The Herston Quarter was declared a “Priority Development Area” (PDA) on 18 November 2016 by the Queensland Government under the Economic Development Act 2012.[23][24] The declaration of a PDA removes the affected land from the planning and development processes of both the Sustainable Planning Act 2009 and Brisbane City Plan 2014. The PDA is managed by within the Department of Infrastructure, Local Government and Planning.[23] In addition, an Interim Land Use Plan was prepared to fast-track the development of a Specialist Rehabilitation and Ambulatory Care Centre.[25] On 6 July 2017 the PDS (Proposed Development Scheme) was released for consultation.

On 6 August 2017, the State Government released development plans for the Herston Quarter project.[26]

Notes

  • LRC (Local Representative Committee) – may be established for a PDA to help the MEDQ (or delegates) perform the MEDQ’s functions in the area.
  • MEDQ (Minister for Economic Development Queensland) – as a corporation sole which has responsibility for EDQ.
  • PDA (Priority Development Areas) are parcels of land within Queensland, identified for specific accelerated development, with a focus on economic growth .
  • ILUP (Interim Land Use Plan) is prepared to coincide with the declaration of a PDA to control development within the area while a development scheme is being prepared.
  • EDA (Economic Development Act 2012) the main purpose is to facilitate economic development, and development for community purposes, in the state. The PDA is an instrument of this act and overrides the SPA.
  • SPA (Sustainable Planning Act 2009) is the overarching framework for Queensland Planning and Development

Further reading

Consultation

References

  1. ^ a b Australian Bureau of Statistics (27 June 2017). “Herston (State Suburb)”. 2016 Census QuickStats. Retrieved 13 April 2018. Edit this at Wikidata
  2. ^ “Central Ward”. Brisbane City Council. Brisbane City Council. Archived from the original on 18 February 2017. Retrieved 4 March 2017.
  3. ^ “LINKS WITH THE LONG AGO”. The Queenslander. 11 September 1930. p. 7. Retrieved 25 January 2013 – via National Library of Australia.
  4. ^ Aldrich, Robert; Wotherspoon, Garry (2001). Who’s Who in Contemporary Gay and Lesbian History: From World War II to the Present Day. Routledge. p. 207. ISBN 0-415-15982-2. Retrieved 1 March 2008.
  5. ^ Smith, Phil (24 February 2006). “Local History – Herston”. Brisbane: Australian Broadcasting Corporation. Retrieved 1 March 2008.[dead link]
  6. ^ a b “Anglican Church Archives”. Anglican Church of Southern Queensland. Archived from the original on 3 April 2019. Retrieved 3 April 2019.
  7. ^ “Brisbane General Hospital Precinct (entry 601903)”. Queensland Heritage Register. Queensland Heritage Council. Retrieved 6 July 2013.
  8. ^ “Nurses’ Homes, Royal Brisbane Hospital (including Lady Lamington and Blocks 1 and 2) (entry 600223)”. Queensland Heritage Register. Queensland Heritage Council. Retrieved 6 July 2013.
  9. ^ “University of Queensland Medical School (entry 601167)”. Queensland Heritage Register. Queensland Heritage Council. Retrieved 6 July 2013.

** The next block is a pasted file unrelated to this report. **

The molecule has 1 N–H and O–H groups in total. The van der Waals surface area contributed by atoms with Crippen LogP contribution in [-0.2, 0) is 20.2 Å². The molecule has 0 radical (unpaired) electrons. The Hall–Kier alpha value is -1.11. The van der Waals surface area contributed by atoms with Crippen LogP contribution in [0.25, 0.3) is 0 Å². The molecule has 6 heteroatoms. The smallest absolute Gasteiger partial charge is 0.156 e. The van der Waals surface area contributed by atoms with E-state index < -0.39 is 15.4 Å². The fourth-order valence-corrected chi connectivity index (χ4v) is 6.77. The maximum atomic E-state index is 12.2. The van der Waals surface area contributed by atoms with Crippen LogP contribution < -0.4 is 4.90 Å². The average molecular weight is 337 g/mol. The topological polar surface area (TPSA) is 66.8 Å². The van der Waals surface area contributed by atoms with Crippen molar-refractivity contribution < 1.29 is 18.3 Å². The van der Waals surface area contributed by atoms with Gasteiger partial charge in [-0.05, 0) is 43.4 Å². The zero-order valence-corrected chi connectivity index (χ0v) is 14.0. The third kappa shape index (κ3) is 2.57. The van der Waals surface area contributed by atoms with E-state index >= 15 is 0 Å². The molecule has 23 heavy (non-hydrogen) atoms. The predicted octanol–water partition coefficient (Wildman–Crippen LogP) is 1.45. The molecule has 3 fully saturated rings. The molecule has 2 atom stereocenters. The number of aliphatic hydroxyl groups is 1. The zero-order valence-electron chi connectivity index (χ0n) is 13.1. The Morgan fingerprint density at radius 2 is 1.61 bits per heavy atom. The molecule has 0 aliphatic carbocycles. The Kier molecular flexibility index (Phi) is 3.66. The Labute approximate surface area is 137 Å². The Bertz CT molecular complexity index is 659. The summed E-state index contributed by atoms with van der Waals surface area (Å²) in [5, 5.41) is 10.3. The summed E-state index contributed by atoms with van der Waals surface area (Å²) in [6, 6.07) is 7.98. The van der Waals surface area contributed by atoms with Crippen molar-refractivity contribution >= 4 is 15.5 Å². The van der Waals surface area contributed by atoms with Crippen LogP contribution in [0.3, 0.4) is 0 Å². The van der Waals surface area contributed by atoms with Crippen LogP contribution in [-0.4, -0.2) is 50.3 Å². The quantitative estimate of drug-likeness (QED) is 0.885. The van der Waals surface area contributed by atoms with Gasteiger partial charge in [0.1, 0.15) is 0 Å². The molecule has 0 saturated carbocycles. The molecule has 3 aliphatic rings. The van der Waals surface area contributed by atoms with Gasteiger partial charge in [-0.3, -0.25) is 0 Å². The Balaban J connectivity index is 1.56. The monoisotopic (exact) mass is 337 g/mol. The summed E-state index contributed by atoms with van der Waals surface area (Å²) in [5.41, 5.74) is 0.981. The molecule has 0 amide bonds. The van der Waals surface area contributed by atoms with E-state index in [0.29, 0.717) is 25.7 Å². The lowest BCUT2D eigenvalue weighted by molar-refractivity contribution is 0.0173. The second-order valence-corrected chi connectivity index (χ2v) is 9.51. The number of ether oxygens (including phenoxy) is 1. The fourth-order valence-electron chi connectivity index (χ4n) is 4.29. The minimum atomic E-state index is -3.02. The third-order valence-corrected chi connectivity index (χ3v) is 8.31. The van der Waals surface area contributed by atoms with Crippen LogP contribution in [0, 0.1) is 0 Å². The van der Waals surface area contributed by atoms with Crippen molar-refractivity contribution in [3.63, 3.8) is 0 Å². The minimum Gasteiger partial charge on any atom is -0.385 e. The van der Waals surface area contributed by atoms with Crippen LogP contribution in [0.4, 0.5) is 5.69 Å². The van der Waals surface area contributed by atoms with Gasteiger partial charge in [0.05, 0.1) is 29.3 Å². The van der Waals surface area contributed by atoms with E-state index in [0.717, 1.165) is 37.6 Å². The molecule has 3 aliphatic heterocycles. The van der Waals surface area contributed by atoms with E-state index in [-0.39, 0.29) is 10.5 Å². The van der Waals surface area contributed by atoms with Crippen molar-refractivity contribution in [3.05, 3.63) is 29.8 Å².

10. ^ “Victoria Park Golf Clubhouse (former) (entry 602034)”. Queensland Heritage Register. Queensland Heritage Council. Retrieved 6 July 2013.
  11. ^ Miles, Janelle (22 November 2015). “Row over plans for old Royal Children’s Hospital site at Herston”. The Courier-Mail. Retrieved 8 November 2017.
  12. ^ Nicholls, Tim (20 November 2014). “Government seeks applications to develop iconic Herston site”. Treasurer and Minister for Trade, Queensland Government. Archived from the original on 7 August 2017. Retrieved 8 November 2017.
  13. ^ Pitt, Curtis (10 July 2015). “Green Light for Herston Quarter health precinct”. Treasurer, Minister for Employment and Industrial Relations and Minister for Aboriginal and Torres Strait Islander Partnerships. Archived from the original on 19 March 2018. Retrieved 8 November 2017.
  14. ^ Pitt, Curtis (1 October 2015). “State Government seeks detailed Herston Quarter proposals”. Treasurer, Minister for Employment and Industrial Relations and Minister for Aboriginal and Torres Strait Islander Partnerships, Queensland Government. Archived from the original on 1 April 2018. Retrieved 17 November 2017.
  15. ^ Pitt, Curtis (9 December 2015). “New specialist rehabilitation and surgical facilities for Herston Quarter”. Treasurer, Minister for Employment and Industrial Relations and Minister for Aboriginal and Torres Strait Islander Partnerships, Queensland Government. Archived from the original on 8 March 2017. Retrieved 17 November 2017.
  16. ^ “Herston Quarter”. Queensland Treasury. Archived from the original on 9 August 2017. Retrieved 8 November 2017.
  17. ^ Marszalek, Jessica (14 August 2016). “City to get $1.1b shot in the arm with redevelopment of Herston Quarter”. The Courier-Mail. Retrieved 8 November 2017.
  18. ^ “Premier Anastasia Palaszczuk unveils plans for old children’s hospital”. Brisbane Times. 17 August 2016. Archived from the original on 7 August 2017. Retrieved 8 November 2017.
  19. ^ Dick, Cameron (14 August 2016). “Herston Quarter preferred tenderer announced”. Minister for Health and Minister for Ambulance Services, Queensland Government. Archived from the original on 22 July 2017. Retrieved 8 November 2017.
  20. ^ “Herston Quarter”. Metro North Hospital and Health Service, Queensland Government. Archived from the original on 7 August 2017. Retrieved 8 November 2017.
  21. ^ “HASSELL announced as design partner for $1.1b health precinct”. HASSELL. 25 August 2016. Archived from the original on 7 August 2017. Retrieved 8 November 2017.
  22. ^ “Australian Unity opts for Watpac for Herston Quarter project”. The Australian. 25 August 2016.
  23. ^ a b “Herston Quarter”. Department of Infrastructure, Local Government and Planning, Queensland Government. Archived from the original on 7 November 2017. Retrieved 7 November 2017.
  24. ^ Trad, Jackie (18 November 2016). “Herston Quarter declared a priority development area”. Archived from the original on 12 March 2018. Retrieved 8 November 2017.
  25. ^ “Herston Quarter Specialist Rehabilitation and Ambulatory Care Centre (SRACC)”. Australian Unity. Retrieved 7 November 2017.
  26. ^ Passmore, Daryl (6 August 2017). “State Government releases plans for the Herston Quarter project”. The Courier-Mail.

External links

Media related to Herston, Queensland at Wikimedia Commons

Coordinates: 27°26′53″S 153°01′23″E / 27.448°S 153.023°E / -27.448; 153.023